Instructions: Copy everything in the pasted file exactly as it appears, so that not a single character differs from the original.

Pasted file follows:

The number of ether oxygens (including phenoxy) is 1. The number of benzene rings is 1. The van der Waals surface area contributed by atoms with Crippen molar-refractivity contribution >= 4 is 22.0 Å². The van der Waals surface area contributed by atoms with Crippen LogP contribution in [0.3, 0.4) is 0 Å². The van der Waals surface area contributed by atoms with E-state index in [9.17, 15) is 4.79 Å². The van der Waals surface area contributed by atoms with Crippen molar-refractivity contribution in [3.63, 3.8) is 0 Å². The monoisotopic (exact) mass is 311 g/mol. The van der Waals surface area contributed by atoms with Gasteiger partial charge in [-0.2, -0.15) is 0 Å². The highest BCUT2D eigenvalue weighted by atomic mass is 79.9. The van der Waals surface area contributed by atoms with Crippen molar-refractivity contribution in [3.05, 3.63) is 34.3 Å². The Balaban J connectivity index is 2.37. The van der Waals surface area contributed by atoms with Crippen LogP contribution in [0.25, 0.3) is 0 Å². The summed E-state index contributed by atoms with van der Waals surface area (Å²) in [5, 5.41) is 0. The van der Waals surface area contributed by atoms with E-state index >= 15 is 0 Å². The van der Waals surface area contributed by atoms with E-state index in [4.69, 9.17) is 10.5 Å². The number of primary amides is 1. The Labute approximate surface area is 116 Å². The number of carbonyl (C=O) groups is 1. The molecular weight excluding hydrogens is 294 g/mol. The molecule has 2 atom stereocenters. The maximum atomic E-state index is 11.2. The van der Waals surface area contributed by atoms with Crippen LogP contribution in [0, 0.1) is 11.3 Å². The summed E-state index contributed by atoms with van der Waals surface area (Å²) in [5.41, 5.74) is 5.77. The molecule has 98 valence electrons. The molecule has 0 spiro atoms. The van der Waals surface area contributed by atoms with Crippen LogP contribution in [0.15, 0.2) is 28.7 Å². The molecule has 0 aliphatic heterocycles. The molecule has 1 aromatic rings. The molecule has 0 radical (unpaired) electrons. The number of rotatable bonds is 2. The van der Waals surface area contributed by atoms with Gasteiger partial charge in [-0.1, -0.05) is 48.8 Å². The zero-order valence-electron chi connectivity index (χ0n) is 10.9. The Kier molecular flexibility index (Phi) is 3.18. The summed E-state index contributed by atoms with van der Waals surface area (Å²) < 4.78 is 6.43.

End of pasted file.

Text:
The number of ether oxygens (including phenoxy) is 1. The number of benzene rings is 1. The van der Waals surface area contributed by atoms with Crippen molar-refractivity contribution >= 4 is 22.0 Å². The van der Waals surface area contributed by atoms with Crippen LogP contribution in [0.3, 0.4) is 0 Å². The van der Waals surface area contributed by atoms with E-state index in [9.17, 15) is 4.79 Å². The van der Waals surface area contributed by atoms with Crippen molar-refractivity contribution in [3.63, 3.8) is 0 Å². The monoisotopic (exact) mass is 311 g/mol. The van der Waals surface area contributed by atoms with Gasteiger partial charge in [-0.2, -0.15) is 0 Å². The highest BCUT2D eigenvalue weighted by atomic mass is 79.9. The van der Waals surface area contributed by atoms with Crippen molar-refractivity contribution in [3.05, 3.63) is 34.3 Å². The Balaban J connectivity index is 2.37. The van der Waals surface area contributed by atoms with Crippen LogP contribution in [0.25, 0.3) is 0 Å². The summed E-state index contributed by atoms with van der Waals surface area (Å²) in [5, 5.41) is 0. The van der Waals surface area contributed by atoms with E-state index >= 15 is 0 Å². The van der Waals surface area contributed by atoms with E-state index in [4.69, 9.17) is 10.5 Å². The number of primary amides is 1. The Labute approximate surface area is 116 Å². The number of carbonyl (C=O) groups is 1. The molecular weight excluding hydrogens is 294 g/mol. The molecule has 2 atom stereocenters. The maximum atomic E-state index is 11.2. The van der Waals surface area contributed by atoms with Crippen LogP contribution in [0, 0.1) is 11.3 Å². The summed E-state index contributed by atoms with van der Waals surface area (Å²) in [5.41, 5.74) is 5.77. The molecule has 98 valence electrons. The molecule has 0 spiro atoms. The van der Waals surface area contributed by atoms with Crippen LogP contribution in [0.15, 0.2) is 28.7 Å². The molecule has 0 aliphatic heterocycles. The molecule has 1 aromatic rings. The molecule has 0 radical (unpaired) electrons. The number of rotatable bonds is 2. The van der Waals surface area contributed by atoms with Gasteiger partial charge in [-0.1, -0.05) is 48.8 Å². The zero-order valence-electron chi connectivity index (χ0n) is 10.9. The Kier molecular flexibility index (Phi) is 3.18. The summed E-state index contributed by atoms with van der Waals surface area (Å²) < 4.78 is 6.43.